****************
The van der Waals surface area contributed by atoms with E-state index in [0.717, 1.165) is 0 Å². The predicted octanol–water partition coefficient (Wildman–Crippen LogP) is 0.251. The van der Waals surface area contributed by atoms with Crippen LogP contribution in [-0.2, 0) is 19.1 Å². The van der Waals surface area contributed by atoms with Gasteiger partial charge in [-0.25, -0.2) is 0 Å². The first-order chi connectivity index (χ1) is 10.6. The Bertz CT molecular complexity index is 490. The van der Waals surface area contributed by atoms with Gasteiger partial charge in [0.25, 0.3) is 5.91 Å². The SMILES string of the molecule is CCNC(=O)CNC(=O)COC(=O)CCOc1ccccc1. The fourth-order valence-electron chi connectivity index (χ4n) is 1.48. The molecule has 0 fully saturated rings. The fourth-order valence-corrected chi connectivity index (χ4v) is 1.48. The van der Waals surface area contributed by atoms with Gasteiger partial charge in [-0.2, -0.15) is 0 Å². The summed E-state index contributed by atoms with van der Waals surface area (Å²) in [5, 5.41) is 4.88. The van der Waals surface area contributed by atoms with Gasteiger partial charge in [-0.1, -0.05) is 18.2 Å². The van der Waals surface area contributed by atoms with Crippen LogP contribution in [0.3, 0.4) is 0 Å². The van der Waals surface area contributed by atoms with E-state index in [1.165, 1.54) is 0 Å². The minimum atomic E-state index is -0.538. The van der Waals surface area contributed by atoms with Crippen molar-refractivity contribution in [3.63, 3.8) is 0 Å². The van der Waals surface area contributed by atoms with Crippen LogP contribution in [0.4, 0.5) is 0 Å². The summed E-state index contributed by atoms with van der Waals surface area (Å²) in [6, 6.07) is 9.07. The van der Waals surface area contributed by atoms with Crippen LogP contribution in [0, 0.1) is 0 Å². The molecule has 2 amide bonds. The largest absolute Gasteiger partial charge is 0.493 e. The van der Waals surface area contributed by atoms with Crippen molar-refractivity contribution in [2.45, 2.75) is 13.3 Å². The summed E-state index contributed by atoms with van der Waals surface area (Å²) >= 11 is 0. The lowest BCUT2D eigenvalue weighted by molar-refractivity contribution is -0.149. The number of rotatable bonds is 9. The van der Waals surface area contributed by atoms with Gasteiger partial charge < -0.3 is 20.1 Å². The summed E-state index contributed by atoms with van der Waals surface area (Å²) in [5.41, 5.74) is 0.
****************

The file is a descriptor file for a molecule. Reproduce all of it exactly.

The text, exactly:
The van der Waals surface area contributed by atoms with E-state index in [0.717, 1.165) is 0 Å². The predicted octanol–water partition coefficient (Wildman–Crippen LogP) is 0.251. The van der Waals surface area contributed by atoms with Crippen LogP contribution in [-0.2, 0) is 19.1 Å². The van der Waals surface area contributed by atoms with Gasteiger partial charge in [-0.25, -0.2) is 0 Å². The first-order chi connectivity index (χ1) is 10.6. The Bertz CT molecular complexity index is 490. The van der Waals surface area contributed by atoms with Gasteiger partial charge in [0.25, 0.3) is 5.91 Å². The SMILES string of the molecule is CCNC(=O)CNC(=O)COC(=O)CCOc1ccccc1. The fourth-order valence-electron chi connectivity index (χ4n) is 1.48. The molecule has 0 fully saturated rings. The fourth-order valence-corrected chi connectivity index (χ4v) is 1.48. The van der Waals surface area contributed by atoms with Gasteiger partial charge in [-0.2, -0.15) is 0 Å². The summed E-state index contributed by atoms with van der Waals surface area (Å²) in [5, 5.41) is 4.88. The van der Waals surface area contributed by atoms with Gasteiger partial charge in [-0.1, -0.05) is 18.2 Å². The van der Waals surface area contributed by atoms with Crippen LogP contribution in [0.3, 0.4) is 0 Å². The van der Waals surface area contributed by atoms with E-state index in [1.165, 1.54) is 0 Å². The minimum atomic E-state index is -0.538. The van der Waals surface area contributed by atoms with Crippen molar-refractivity contribution in [3.63, 3.8) is 0 Å². The van der Waals surface area contributed by atoms with Crippen LogP contribution in [0.4, 0.5) is 0 Å². The summed E-state index contributed by atoms with van der Waals surface area (Å²) in [6, 6.07) is 9.07. The van der Waals surface area contributed by atoms with Crippen LogP contribution in [0, 0.1) is 0 Å². The molecule has 2 amide bonds. The largest absolute Gasteiger partial charge is 0.493 e. The van der Waals surface area contributed by atoms with Crippen molar-refractivity contribution in [2.45, 2.75) is 13.3 Å². The summed E-state index contributed by atoms with van der Waals surface area (Å²) >= 11 is 0. The lowest BCUT2D eigenvalue weighted by molar-refractivity contribution is -0.149. The number of rotatable bonds is 9. The van der Waals surface area contributed by atoms with Gasteiger partial charge < -0.3 is 20.1 Å². The summed E-state index contributed by atoms with van der Waals surface area (Å²) in [5.41, 5.74) is 0.